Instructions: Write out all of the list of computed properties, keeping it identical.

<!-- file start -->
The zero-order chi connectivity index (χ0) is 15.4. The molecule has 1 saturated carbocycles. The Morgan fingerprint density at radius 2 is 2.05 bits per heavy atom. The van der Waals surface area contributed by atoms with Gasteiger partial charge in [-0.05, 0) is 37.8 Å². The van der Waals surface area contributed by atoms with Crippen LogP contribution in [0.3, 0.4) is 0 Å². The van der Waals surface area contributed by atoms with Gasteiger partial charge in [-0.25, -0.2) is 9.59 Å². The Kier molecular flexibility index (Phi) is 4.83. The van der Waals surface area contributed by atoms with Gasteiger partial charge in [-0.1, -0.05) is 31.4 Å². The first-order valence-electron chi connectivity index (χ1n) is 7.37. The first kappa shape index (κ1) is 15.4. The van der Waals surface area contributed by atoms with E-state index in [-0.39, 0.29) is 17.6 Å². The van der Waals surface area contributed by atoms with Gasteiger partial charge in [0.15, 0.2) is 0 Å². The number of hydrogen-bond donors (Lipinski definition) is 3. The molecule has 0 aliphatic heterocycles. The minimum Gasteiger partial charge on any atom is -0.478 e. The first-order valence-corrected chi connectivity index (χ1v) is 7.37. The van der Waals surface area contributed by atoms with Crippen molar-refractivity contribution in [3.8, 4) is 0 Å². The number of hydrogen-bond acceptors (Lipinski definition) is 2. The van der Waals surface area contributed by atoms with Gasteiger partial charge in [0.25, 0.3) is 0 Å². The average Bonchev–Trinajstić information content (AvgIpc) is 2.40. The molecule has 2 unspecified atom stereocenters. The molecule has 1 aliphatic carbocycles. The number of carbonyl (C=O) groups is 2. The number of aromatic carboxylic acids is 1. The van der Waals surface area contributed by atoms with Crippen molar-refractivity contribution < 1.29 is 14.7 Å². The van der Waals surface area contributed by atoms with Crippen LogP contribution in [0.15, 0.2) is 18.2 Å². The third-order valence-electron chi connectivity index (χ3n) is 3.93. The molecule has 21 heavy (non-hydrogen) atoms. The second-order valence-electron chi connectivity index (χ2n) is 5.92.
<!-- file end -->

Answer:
The zero-order chi connectivity index (χ0) is 15.4. The molecule has 1 saturated carbocycles. The Morgan fingerprint density at radius 2 is 2.05 bits per heavy atom. The van der Waals surface area contributed by atoms with Gasteiger partial charge in [-0.05, 0) is 37.8 Å². The van der Waals surface area contributed by atoms with Crippen LogP contribution in [0.3, 0.4) is 0 Å². The van der Waals surface area contributed by atoms with Gasteiger partial charge in [-0.25, -0.2) is 9.59 Å². The Kier molecular flexibility index (Phi) is 4.83. The van der Waals surface area contributed by atoms with Gasteiger partial charge in [-0.1, -0.05) is 31.4 Å². The first-order valence-electron chi connectivity index (χ1n) is 7.37. The first kappa shape index (κ1) is 15.4. The van der Waals surface area contributed by atoms with E-state index in [-0.39, 0.29) is 17.6 Å². The van der Waals surface area contributed by atoms with Gasteiger partial charge in [0.15, 0.2) is 0 Å². The number of hydrogen-bond donors (Lipinski definition) is 3. The molecule has 0 aliphatic heterocycles. The minimum Gasteiger partial charge on any atom is -0.478 e. The first-order valence-corrected chi connectivity index (χ1v) is 7.37. The van der Waals surface area contributed by atoms with Crippen molar-refractivity contribution in [3.8, 4) is 0 Å². The number of hydrogen-bond acceptors (Lipinski definition) is 2. The van der Waals surface area contributed by atoms with Gasteiger partial charge in [0.25, 0.3) is 0 Å². The average Bonchev–Trinajstić information content (AvgIpc) is 2.40. The molecule has 2 unspecified atom stereocenters. The molecule has 1 aliphatic carbocycles. The number of carbonyl (C=O) groups is 2. The number of aromatic carboxylic acids is 1. The van der Waals surface area contributed by atoms with Crippen molar-refractivity contribution < 1.29 is 14.7 Å². The van der Waals surface area contributed by atoms with Crippen LogP contribution in [0.15, 0.2) is 18.2 Å². The third-order valence-electron chi connectivity index (χ3n) is 3.93. The molecule has 21 heavy (non-hydrogen) atoms. The second-order valence-electron chi connectivity index (χ2n) is 5.92.